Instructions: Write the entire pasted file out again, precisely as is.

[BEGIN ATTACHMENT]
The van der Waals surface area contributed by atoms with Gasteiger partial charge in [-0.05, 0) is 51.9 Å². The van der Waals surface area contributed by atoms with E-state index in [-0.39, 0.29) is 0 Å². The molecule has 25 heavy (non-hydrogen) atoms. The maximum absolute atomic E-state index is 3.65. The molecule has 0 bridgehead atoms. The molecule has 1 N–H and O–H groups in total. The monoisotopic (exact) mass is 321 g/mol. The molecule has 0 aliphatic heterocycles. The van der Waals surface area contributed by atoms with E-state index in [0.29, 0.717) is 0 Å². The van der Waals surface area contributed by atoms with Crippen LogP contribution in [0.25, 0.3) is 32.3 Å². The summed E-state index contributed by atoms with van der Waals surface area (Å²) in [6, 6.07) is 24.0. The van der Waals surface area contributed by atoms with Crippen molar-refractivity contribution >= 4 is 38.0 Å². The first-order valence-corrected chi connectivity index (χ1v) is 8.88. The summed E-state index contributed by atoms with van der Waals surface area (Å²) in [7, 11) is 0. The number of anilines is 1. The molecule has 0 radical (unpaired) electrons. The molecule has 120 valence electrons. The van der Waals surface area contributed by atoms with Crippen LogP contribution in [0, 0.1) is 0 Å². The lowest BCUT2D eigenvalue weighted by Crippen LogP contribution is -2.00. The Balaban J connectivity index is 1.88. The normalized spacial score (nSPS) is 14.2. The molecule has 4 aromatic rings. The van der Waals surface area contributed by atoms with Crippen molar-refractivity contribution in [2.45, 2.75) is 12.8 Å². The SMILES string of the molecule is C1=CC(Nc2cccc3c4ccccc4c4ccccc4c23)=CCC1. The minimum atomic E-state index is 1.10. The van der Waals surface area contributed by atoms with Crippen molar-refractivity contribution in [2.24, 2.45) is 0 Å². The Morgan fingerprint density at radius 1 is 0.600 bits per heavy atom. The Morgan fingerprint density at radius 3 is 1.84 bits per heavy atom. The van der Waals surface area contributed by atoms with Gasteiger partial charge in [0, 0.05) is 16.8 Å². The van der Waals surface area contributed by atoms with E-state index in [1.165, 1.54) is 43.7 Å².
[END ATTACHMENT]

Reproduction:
The van der Waals surface area contributed by atoms with Gasteiger partial charge in [-0.05, 0) is 51.9 Å². The van der Waals surface area contributed by atoms with E-state index in [-0.39, 0.29) is 0 Å². The molecule has 25 heavy (non-hydrogen) atoms. The maximum absolute atomic E-state index is 3.65. The molecule has 0 bridgehead atoms. The molecule has 1 N–H and O–H groups in total. The monoisotopic (exact) mass is 321 g/mol. The molecule has 0 aliphatic heterocycles. The van der Waals surface area contributed by atoms with E-state index in [0.29, 0.717) is 0 Å². The van der Waals surface area contributed by atoms with Crippen LogP contribution in [0.25, 0.3) is 32.3 Å². The summed E-state index contributed by atoms with van der Waals surface area (Å²) in [6, 6.07) is 24.0. The van der Waals surface area contributed by atoms with Crippen molar-refractivity contribution >= 4 is 38.0 Å². The first-order valence-corrected chi connectivity index (χ1v) is 8.88. The summed E-state index contributed by atoms with van der Waals surface area (Å²) in [7, 11) is 0. The number of anilines is 1. The molecule has 0 radical (unpaired) electrons. The molecule has 120 valence electrons. The van der Waals surface area contributed by atoms with Crippen LogP contribution in [0, 0.1) is 0 Å². The lowest BCUT2D eigenvalue weighted by Crippen LogP contribution is -2.00. The Balaban J connectivity index is 1.88. The normalized spacial score (nSPS) is 14.2. The molecule has 4 aromatic rings. The van der Waals surface area contributed by atoms with Crippen molar-refractivity contribution in [2.45, 2.75) is 12.8 Å². The SMILES string of the molecule is C1=CC(Nc2cccc3c4ccccc4c4ccccc4c23)=CCC1. The minimum atomic E-state index is 1.10. The van der Waals surface area contributed by atoms with Crippen molar-refractivity contribution in [2.24, 2.45) is 0 Å². The Morgan fingerprint density at radius 1 is 0.600 bits per heavy atom. The Morgan fingerprint density at radius 3 is 1.84 bits per heavy atom. The van der Waals surface area contributed by atoms with Gasteiger partial charge in [0, 0.05) is 16.8 Å². The van der Waals surface area contributed by atoms with E-state index in [1.165, 1.54) is 43.7 Å².